A tymbal's found were better than my voice;
My faith were form, my eloquence were noise.

Charity, decent, modest, easy, kind,
Softens the high, and rears the abject mind;
Knows with just reins and gentle hand to guide
Betwixt vile SHAME, and arbitrary PRIDE.
Not foon provok'd, the easily forgives;
And much the suffers, as the much believes.
Soft PEACE she brings wherever the arrives ;
She builds our quiet, as the forms our lives;
Lays the rough paths of peevith nature even,
And opens in each heart a little heav'n.

Each other gift, which God on man bestows,
Its proper bound and due restriction knows;
To one fixt purpose dedicates its pow'r,
And, finishing its act, exifts no more.
Thus, in obedience to what heav'n decrees,
KNOWLEDGE shall fail, and PROPHECY Thall cease;
But lasting CHARITY's more ample sway,
Nor bound by time, nor subject to decay,
In happy triumph thall for ever live,
And endless good diffuse, and endless praise receive.

As through the artist's intervening glass, Our eye observes the diftant planets pafs,

A little we discover, but allow
That more remains unfeen, than art can show:
So, whilst our mind its knowledge would improve,
Its feeble eye intent on things above,
High as we may, we lift our REASON up,
By Faith directed, and confirm'd by HOPE :
Yet we are able only to furvey.
Dawning of beams, and promises of day,
Heav'n's fuller effluence mocks our dazzl'd fight;
Too great its swiftness, and too strong its light.

But soon the mediate clouds shall be difpellid,
The sun shall soon be face to face beheld,
In all his robes, with all his glory on,
Seated fublime on his meridian throne.

Then, constant FAITH, and holy hope shall die; One loft in certainty, and one in joy Whilst thou, more happy pow'r, fair CHARITY, Triumphant fifter, greatest of the three, Thy office and thy nature still the same, Lasting thy lamp, and unconsum'd thy flame, Shalt still survive Shalt stand before the host of heav'n confest, For ever blessing, and for ever bleft.

THE TEAR.
OH! that the chemift's magic art

Could chrystallize this sacred treasure!
Long should it glitter near my heart,
A secret source of pensive pleasure.
The little brilliant, ere it fell,
Its lustre caught from chloe's eye;
Then, trembling, left its coral cell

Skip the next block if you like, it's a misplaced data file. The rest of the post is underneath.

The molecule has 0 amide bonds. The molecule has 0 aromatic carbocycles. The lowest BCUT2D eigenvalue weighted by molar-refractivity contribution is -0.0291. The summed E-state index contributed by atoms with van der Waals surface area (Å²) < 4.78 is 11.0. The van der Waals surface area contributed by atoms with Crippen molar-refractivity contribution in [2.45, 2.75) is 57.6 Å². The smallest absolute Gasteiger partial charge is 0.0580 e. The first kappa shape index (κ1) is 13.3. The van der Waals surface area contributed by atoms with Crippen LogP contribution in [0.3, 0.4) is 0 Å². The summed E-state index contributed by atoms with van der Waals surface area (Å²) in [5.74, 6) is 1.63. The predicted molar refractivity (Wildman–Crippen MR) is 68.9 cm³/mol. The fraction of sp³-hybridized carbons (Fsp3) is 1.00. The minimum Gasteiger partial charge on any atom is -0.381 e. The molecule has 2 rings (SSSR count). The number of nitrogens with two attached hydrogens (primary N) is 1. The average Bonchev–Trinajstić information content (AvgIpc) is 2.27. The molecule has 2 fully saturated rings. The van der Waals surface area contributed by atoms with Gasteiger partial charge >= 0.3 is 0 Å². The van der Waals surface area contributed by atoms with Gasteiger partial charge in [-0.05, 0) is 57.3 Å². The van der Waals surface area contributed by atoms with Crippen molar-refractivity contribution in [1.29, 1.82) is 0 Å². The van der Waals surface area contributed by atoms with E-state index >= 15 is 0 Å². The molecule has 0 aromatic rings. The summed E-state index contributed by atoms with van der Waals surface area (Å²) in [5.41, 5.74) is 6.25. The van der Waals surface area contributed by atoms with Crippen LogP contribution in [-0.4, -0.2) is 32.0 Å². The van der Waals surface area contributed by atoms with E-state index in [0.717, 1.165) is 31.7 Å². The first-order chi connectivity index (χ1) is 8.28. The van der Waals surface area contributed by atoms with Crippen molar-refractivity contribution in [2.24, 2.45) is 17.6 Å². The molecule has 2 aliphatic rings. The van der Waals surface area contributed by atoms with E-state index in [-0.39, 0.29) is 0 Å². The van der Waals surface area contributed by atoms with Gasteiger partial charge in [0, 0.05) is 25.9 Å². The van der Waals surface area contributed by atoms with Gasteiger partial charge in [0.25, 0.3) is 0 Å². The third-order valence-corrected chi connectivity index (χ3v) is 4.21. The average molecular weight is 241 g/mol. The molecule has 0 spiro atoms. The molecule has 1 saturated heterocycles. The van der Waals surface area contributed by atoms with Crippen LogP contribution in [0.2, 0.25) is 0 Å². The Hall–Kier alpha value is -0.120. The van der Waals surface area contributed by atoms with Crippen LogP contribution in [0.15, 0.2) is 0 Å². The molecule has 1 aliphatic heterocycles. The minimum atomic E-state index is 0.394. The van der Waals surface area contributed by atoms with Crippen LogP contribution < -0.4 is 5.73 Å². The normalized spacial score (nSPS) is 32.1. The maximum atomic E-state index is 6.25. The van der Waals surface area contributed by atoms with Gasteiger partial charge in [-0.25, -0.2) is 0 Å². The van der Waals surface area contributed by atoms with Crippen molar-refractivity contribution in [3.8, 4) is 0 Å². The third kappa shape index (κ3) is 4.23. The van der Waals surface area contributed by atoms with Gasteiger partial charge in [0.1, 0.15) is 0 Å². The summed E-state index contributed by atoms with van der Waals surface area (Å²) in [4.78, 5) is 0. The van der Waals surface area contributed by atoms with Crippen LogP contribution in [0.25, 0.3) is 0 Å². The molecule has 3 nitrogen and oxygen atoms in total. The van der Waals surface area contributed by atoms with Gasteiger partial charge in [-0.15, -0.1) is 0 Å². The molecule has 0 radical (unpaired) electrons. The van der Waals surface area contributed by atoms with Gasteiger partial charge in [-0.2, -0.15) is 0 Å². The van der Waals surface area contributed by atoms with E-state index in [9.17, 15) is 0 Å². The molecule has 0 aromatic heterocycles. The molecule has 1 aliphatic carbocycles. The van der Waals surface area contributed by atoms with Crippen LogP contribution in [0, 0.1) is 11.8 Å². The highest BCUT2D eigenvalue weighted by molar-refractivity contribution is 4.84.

The spring of SENSIBILITY!
Sweet drop of pure and pearly light!
In thee the rays of virtue shine;
More calmly clear, more mildly bright,
Than any gem that gilds the mine.

Benign restorer of the foul!
Who ever fly'st to bring relief,
When firit the feels the rude controul
Of Love or pity, joy or GRIEF.
The sage's and the poet's theme,
In ev'ry clime, in ev'ry, age;
Thou charm'ft in fancy's idle dream,
In REASON's philofophic page.
That very law* which moulds a tear,
And bids it trickle from its source,
That law preserves the earth a sphere,
And guides the planets in their course.

THE WILLING SLAVE. On an AFRICAN WOMAN, whose favourite boy was kidnapped

by the crew of a boat. The SAILORS, moved by the distress of the MOTHER, would have restored the child; but the MATE, whose heart was rendered callous by long practice in this degrading traffic, chose to retain him, obferving, that the agonies of the MOTHER would induce her to become A voLUNTARY SLAve rather than part with him. It happened as he said. OH, HENRY! didft thou hear in vain

The moving tale the captain told :Go, then, and heap the fordid gain,

And sell thy fellow-men for gold ! Yet, when the dingy mother rov'd

With eager step, and fought her child, E’en sailors, stern of heart, were mov'd

With her fad moan and gestures wild. “ Give her, her boy, poor fool!” they cry'd :

" Why agonize a tender mind ?"Harpoon'd! harpoon'd! the mate reply'd:

• Slack fail!—she'll not be long behind.' 'Twas fo :-she kiss'd her children dear,

Beckon'd the boat across the wave
Yielded herself (to share the tear
With her loft boy)--a WILLING SLAVE!

* The law of gravitation.